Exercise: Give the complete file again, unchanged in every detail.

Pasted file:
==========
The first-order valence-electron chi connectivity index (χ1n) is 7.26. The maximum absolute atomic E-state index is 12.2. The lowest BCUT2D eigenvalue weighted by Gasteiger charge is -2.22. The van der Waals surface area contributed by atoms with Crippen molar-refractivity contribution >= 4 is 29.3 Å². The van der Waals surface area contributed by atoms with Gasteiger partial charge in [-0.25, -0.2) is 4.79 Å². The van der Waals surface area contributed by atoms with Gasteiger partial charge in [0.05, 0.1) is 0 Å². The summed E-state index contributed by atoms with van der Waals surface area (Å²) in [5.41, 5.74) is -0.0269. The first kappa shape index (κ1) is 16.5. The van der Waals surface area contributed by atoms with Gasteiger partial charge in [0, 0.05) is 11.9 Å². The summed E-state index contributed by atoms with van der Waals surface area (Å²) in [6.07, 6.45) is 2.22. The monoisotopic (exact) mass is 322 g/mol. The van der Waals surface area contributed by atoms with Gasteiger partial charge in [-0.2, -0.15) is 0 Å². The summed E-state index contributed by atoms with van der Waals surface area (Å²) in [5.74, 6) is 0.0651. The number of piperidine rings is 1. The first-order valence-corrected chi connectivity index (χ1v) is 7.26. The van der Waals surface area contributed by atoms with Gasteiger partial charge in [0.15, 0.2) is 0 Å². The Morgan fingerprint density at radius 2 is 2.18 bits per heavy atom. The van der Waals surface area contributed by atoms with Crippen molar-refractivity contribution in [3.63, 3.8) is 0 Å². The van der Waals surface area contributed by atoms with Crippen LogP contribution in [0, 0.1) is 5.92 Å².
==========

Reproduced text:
The first-order valence-electron chi connectivity index (χ1n) is 7.26. The maximum absolute atomic E-state index is 12.2. The lowest BCUT2D eigenvalue weighted by Gasteiger charge is -2.22. The van der Waals surface area contributed by atoms with Crippen molar-refractivity contribution >= 4 is 29.3 Å². The van der Waals surface area contributed by atoms with Gasteiger partial charge in [-0.25, -0.2) is 4.79 Å². The van der Waals surface area contributed by atoms with Gasteiger partial charge in [0.05, 0.1) is 0 Å². The summed E-state index contributed by atoms with van der Waals surface area (Å²) in [5.41, 5.74) is -0.0269. The first kappa shape index (κ1) is 16.5. The van der Waals surface area contributed by atoms with Gasteiger partial charge in [0, 0.05) is 11.9 Å². The summed E-state index contributed by atoms with van der Waals surface area (Å²) in [6.07, 6.45) is 2.22. The monoisotopic (exact) mass is 322 g/mol. The van der Waals surface area contributed by atoms with Gasteiger partial charge in [-0.2, -0.15) is 0 Å². The summed E-state index contributed by atoms with van der Waals surface area (Å²) in [5.74, 6) is 0.0651. The number of piperidine rings is 1. The first-order valence-corrected chi connectivity index (χ1v) is 7.26. The van der Waals surface area contributed by atoms with Gasteiger partial charge in [0.15, 0.2) is 0 Å². The Morgan fingerprint density at radius 2 is 2.18 bits per heavy atom. The van der Waals surface area contributed by atoms with Crippen molar-refractivity contribution in [3.63, 3.8) is 0 Å². The van der Waals surface area contributed by atoms with Crippen LogP contribution in [0, 0.1) is 5.92 Å².